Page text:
Read It and Weep – DEI at UVa

Navy helicopter overflies UVa Disharoon Park as team stands at attention for national anthem. Photos By Sanjay Suchak,

by James C. Sherlock

Kerry Daugherty’s column this morning was heart-wrenching for anyone who cares at all about kids’ educations.  The Norfolk School Board voted 6-1…

to begin teaching gender ideology, masturbation, sexual identity, homosexuality, abortion and lesbianism in middle and high schools.

To kids who cannot read or perform mathematics at grade level.

Now we get a look at what awaits any kid who escapes Norfolk public schools with sufficient skills and diversity credits to get accepted into the University of Virginia (UVa).

They will be welcomed by a Diversity, Equity and Inclusion (DEI) bureaucracy so large, powerful and widely distributed that a DEI factotum will:

  • review and grade their application in the recruitment process;
  • exercise authority over the curriculum and faculty;
  • monitor their progress; and
  • interview each candidate for graduate school and meet with each annually to assess political views.

If I just told you how this works as above, you would think I was making it up.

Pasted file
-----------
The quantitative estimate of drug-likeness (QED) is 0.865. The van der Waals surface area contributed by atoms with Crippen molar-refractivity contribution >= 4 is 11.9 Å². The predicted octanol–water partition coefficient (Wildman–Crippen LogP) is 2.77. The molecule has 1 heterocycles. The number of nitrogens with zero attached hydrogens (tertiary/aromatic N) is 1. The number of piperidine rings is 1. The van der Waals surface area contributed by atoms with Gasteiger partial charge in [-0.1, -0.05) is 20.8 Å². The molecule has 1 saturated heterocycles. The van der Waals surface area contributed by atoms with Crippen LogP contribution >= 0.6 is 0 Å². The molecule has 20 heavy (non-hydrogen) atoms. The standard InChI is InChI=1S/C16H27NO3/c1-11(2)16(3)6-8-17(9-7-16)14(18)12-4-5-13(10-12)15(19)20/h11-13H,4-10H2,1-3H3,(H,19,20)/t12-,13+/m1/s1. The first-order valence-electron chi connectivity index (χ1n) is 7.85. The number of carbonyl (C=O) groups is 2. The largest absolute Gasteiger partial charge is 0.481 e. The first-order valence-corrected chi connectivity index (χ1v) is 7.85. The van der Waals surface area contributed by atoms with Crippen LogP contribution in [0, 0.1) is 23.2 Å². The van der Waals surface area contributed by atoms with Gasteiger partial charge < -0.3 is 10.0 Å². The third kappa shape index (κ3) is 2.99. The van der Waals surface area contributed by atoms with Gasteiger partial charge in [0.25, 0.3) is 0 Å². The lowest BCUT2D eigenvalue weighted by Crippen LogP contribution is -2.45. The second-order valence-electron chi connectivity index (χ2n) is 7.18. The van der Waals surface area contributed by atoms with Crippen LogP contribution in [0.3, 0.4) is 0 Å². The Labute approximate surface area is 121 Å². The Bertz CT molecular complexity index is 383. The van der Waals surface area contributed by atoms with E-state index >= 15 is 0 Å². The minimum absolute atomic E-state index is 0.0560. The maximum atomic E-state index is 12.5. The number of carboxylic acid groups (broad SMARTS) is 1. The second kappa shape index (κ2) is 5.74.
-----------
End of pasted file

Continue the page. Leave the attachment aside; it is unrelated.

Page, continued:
So I will quote from UVa’s website.

The Vice President for Diversity, Equity, Inclusion and Community Partnership is a direct report to the President of the university.

His Division for Diversity, Equity and Inclusion contains a Chief of Staff, an Assistant Vice President, an Administrative Assistant to the Vice President, a Senior Director, two Directors, a University-Community Liaison, a Program Manager, a Researcher and two Assistants.

Then there is of course a DEI Committee on the Faculty Senate Executive Council with a chair and nine other members.

The Student Council. Without question.

The University Threat Assessment Team.  Tragically.

There are 13 schools in the Academic Division of the University. (The UVa Health and Medicine Division has its own DEI system not discussed here.)

We will drill down into only one of them for a picture of the penetration of DEI oversight that permeates down into the classroom.

The College and Graduate School of Arts and Sciences is the largest of those 13 schools.

The Deans Office Leadership and Staff.

  • Associate Dean for Diversity, Equity and Inclusion
  • Associate Director for Community Development & Recruitment

Directors of Diversity, Equity and Inclusion (DDEI)

Current directors are listed, by department, below.